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The answer is: when the taxpayer is represented by counsel. Well perhaps there is a little more to the answer than that, but it is a good starting point. The Eighth Circuit Court of Appeals recently reversed a U. S. Tax Court decision in which the taxpayer was found to have a taxable distribution on all of his distributions from his IRA even though he had put some of the money back into the IRA within 60 days of the distribution. The taxpayer was pro se in front of the Tax Court and represented by counsel in the appeal process to the Court of Appeals for the Eighth Circuit.

Code Sec. 408(d)(3)(A) allows a payee or distributee of an IRA distribution to exclude from gross income any amount paid or distributed from an IRA, if the entire amount is subsequently paid (i.e., rolled over) into a qualifying IRA, individual retirement annuity, or retirement plan not later than the 60th day after the day on which the payee or distributee receives the distribution. An amount less than the entire distribution is likewise excluded if it is paid into an IRA. (Code Sec. 408(d)(3)(D)).

In the case discussed above, Harry Haury took distributions from his IRA to fund cash flow needs of his businesses in the amounts of $120,000 on February 15, $168,000 on April 9, $100,000 on May 14 and $46,933 on July 6. He deposited back into his IRA the amount of $120,000 on April 30 of the same year. The IRS took the position that the contribution back into the account was more than 60 days after he had taken that amount out (February 15). The Tax Court agreed with IRS. On appeal his counsel argued that the amount deposited on April 30 was a partial return of the amount withdrawn on April 9, and therefore, it was timely returned to the IRA and not taxable. The IRS at the appellate level had to agree that the statutory provisions were timely met, that the money was not tied to the amount taken out in February, but argued the taxpayer did not make that argument to the Tax Court, so he should be barred from making it on appeal. The Eight Circuit was not impressed by that argument and expressed some disappointment in it being made as well the failure of the Tax Court to apply the statute correctly, and reversed the Tax Court. Haury, (CA 8 5/12/2014) 113 AFTR 2d ¶ 2014-820.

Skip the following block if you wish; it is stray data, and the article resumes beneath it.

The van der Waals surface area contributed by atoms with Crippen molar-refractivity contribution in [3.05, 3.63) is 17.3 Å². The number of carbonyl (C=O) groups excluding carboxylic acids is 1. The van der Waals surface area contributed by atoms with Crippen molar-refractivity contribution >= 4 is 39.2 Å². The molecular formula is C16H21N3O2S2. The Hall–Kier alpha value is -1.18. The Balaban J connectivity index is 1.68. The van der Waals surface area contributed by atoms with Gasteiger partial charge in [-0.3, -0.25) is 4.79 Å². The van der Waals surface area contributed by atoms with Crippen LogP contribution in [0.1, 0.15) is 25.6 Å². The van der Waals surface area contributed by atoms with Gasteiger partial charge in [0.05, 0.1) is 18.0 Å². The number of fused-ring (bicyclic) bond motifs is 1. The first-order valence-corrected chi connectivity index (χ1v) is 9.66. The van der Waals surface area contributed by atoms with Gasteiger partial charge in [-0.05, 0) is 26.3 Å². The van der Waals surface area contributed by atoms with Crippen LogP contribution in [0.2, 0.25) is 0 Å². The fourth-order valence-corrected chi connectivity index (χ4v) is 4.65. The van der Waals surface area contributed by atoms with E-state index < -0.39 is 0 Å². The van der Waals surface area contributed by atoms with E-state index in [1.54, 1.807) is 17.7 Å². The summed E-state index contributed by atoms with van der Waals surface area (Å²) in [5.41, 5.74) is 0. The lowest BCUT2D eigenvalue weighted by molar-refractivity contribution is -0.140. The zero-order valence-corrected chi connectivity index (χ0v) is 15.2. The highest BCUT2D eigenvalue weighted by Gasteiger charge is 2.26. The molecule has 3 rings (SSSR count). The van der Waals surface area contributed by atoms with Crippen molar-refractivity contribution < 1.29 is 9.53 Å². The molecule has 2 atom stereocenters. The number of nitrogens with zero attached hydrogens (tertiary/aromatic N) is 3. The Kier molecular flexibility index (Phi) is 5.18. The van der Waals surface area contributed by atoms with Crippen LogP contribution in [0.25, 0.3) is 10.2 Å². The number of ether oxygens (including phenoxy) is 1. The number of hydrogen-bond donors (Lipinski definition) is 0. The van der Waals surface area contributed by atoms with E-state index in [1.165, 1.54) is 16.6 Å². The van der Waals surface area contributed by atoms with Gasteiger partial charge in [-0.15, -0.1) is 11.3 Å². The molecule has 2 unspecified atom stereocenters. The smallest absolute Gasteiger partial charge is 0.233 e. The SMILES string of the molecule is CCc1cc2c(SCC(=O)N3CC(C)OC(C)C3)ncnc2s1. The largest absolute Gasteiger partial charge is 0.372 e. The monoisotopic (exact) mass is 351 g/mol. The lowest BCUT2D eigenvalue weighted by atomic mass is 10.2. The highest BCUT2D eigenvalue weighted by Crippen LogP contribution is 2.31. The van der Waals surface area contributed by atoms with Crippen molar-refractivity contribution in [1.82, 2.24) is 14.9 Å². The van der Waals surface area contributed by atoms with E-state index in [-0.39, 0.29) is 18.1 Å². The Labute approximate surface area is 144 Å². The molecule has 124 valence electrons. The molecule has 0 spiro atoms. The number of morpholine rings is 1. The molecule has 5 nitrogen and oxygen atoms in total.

One reason this case is important is that it highlights an area about to become even more restrictive for this kind of activity undertaken by taxpayers with their IRA investments. The current rule is that a taxpayer can have one rollover (take out and put back) per year separately to each account of a taxpayer. Starting in 2015, the one roll over per year rule will be applied aggregately to all accounts of a taxpayer.